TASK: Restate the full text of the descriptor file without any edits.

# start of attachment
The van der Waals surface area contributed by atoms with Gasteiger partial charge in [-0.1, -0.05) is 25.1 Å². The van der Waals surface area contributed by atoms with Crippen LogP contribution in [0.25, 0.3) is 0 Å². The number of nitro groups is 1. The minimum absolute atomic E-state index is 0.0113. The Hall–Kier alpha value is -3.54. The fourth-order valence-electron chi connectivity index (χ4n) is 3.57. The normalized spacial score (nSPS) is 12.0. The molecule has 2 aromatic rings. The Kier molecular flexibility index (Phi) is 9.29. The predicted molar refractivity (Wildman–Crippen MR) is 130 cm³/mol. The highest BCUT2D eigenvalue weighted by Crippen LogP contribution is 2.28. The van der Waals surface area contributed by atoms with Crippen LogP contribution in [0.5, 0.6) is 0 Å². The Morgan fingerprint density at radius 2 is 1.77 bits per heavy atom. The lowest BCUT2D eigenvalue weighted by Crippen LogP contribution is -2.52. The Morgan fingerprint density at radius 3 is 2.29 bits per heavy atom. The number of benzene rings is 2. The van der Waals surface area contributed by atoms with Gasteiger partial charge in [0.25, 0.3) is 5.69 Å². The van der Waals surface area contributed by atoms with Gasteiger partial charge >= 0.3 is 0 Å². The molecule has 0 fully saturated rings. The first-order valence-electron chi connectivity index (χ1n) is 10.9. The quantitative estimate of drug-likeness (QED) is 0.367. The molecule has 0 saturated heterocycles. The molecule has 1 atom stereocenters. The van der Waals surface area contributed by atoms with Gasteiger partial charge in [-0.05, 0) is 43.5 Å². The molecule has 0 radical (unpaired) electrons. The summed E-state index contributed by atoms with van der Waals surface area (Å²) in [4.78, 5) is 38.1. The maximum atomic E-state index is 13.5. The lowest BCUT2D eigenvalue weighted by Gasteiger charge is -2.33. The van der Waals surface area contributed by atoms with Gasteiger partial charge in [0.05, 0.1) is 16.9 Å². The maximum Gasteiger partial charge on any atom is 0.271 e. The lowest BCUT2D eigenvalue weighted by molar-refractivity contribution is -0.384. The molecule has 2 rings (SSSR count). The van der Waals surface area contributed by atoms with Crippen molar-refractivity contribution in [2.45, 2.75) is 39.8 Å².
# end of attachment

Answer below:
The van der Waals surface area contributed by atoms with Gasteiger partial charge in [-0.1, -0.05) is 25.1 Å². The van der Waals surface area contributed by atoms with Crippen LogP contribution in [0.25, 0.3) is 0 Å². The number of nitro groups is 1. The minimum absolute atomic E-state index is 0.0113. The Hall–Kier alpha value is -3.54. The fourth-order valence-electron chi connectivity index (χ4n) is 3.57. The normalized spacial score (nSPS) is 12.0. The molecule has 2 aromatic rings. The Kier molecular flexibility index (Phi) is 9.29. The predicted molar refractivity (Wildman–Crippen MR) is 130 cm³/mol. The highest BCUT2D eigenvalue weighted by Crippen LogP contribution is 2.28. The van der Waals surface area contributed by atoms with Crippen LogP contribution in [0.5, 0.6) is 0 Å². The Morgan fingerprint density at radius 2 is 1.77 bits per heavy atom. The lowest BCUT2D eigenvalue weighted by Crippen LogP contribution is -2.52. The Morgan fingerprint density at radius 3 is 2.29 bits per heavy atom. The number of benzene rings is 2. The van der Waals surface area contributed by atoms with Gasteiger partial charge in [0.25, 0.3) is 5.69 Å². The van der Waals surface area contributed by atoms with Gasteiger partial charge >= 0.3 is 0 Å². The molecule has 0 fully saturated rings. The first-order valence-electron chi connectivity index (χ1n) is 10.9. The quantitative estimate of drug-likeness (QED) is 0.367. The molecule has 0 saturated heterocycles. The molecule has 1 atom stereocenters. The van der Waals surface area contributed by atoms with Gasteiger partial charge in [-0.05, 0) is 43.5 Å². The molecule has 0 radical (unpaired) electrons. The summed E-state index contributed by atoms with van der Waals surface area (Å²) in [4.78, 5) is 38.1. The maximum atomic E-state index is 13.5. The lowest BCUT2D eigenvalue weighted by Gasteiger charge is -2.33. The van der Waals surface area contributed by atoms with Gasteiger partial charge in [0.05, 0.1) is 16.9 Å². The maximum Gasteiger partial charge on any atom is 0.271 e. The lowest BCUT2D eigenvalue weighted by molar-refractivity contribution is -0.384. The molecule has 2 rings (SSSR count). The van der Waals surface area contributed by atoms with Crippen molar-refractivity contribution in [2.45, 2.75) is 39.8 Å².